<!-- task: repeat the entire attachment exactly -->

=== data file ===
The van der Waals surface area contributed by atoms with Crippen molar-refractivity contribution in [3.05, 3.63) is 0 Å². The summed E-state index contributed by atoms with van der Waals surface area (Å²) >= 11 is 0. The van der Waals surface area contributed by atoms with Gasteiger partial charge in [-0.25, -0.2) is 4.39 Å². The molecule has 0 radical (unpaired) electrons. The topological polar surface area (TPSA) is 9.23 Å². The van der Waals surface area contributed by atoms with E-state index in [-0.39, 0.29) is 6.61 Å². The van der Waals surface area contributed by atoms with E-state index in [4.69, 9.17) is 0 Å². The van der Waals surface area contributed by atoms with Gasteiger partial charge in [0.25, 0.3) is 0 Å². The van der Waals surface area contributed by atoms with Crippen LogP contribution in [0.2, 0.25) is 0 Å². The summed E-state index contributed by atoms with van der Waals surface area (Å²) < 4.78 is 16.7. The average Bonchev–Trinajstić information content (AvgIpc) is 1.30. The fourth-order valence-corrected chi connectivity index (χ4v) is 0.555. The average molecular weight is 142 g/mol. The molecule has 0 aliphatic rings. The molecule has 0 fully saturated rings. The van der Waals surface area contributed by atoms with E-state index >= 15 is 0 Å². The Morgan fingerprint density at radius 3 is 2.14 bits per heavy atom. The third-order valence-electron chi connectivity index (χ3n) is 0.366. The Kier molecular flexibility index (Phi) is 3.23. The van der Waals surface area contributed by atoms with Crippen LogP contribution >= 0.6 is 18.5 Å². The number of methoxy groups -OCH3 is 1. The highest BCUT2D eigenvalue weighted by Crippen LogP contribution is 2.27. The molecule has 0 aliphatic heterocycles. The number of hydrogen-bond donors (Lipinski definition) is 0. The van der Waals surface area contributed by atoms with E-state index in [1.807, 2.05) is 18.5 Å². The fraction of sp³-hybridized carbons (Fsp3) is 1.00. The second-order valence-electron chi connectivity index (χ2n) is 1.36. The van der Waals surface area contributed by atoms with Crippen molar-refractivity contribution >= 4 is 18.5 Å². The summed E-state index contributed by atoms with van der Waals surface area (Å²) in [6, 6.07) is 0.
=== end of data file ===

The van der Waals surface area contributed by atoms with Crippen molar-refractivity contribution in [3.05, 3.63) is 0 Å². The summed E-state index contributed by atoms with van der Waals surface area (Å²) >= 11 is 0. The van der Waals surface area contributed by atoms with Gasteiger partial charge in [-0.25, -0.2) is 4.39 Å². The molecule has 0 radical (unpaired) electrons. The topological polar surface area (TPSA) is 9.23 Å². The van der Waals surface area contributed by atoms with E-state index in [-0.39, 0.29) is 6.61 Å². The van der Waals surface area contributed by atoms with E-state index in [4.69, 9.17) is 0 Å². The van der Waals surface area contributed by atoms with Gasteiger partial charge in [0.25, 0.3) is 0 Å². The van der Waals surface area contributed by atoms with Crippen LogP contribution in [0.2, 0.25) is 0 Å². The summed E-state index contributed by atoms with van der Waals surface area (Å²) < 4.78 is 16.7. The average Bonchev–Trinajstić information content (AvgIpc) is 1.30. The fourth-order valence-corrected chi connectivity index (χ4v) is 0.555. The average molecular weight is 142 g/mol. The molecule has 0 aliphatic rings. The molecule has 0 fully saturated rings. The van der Waals surface area contributed by atoms with E-state index >= 15 is 0 Å². The Morgan fingerprint density at radius 3 is 2.14 bits per heavy atom. The third-order valence-electron chi connectivity index (χ3n) is 0.366. The Kier molecular flexibility index (Phi) is 3.23. The van der Waals surface area contributed by atoms with Crippen LogP contribution >= 0.6 is 18.5 Å². The number of methoxy groups -OCH3 is 1. The highest BCUT2D eigenvalue weighted by Crippen LogP contribution is 2.27. The molecule has 0 aliphatic heterocycles. The number of hydrogen-bond donors (Lipinski definition) is 0. The van der Waals surface area contributed by atoms with E-state index in [1.807, 2.05) is 18.5 Å². The fraction of sp³-hybridized carbons (Fsp3) is 1.00. The second-order valence-electron chi connectivity index (χ2n) is 1.36. The van der Waals surface area contributed by atoms with Crippen molar-refractivity contribution >= 4 is 18.5 Å². The summed E-state index contributed by atoms with van der Waals surface area (Å²) in [6, 6.07) is 0.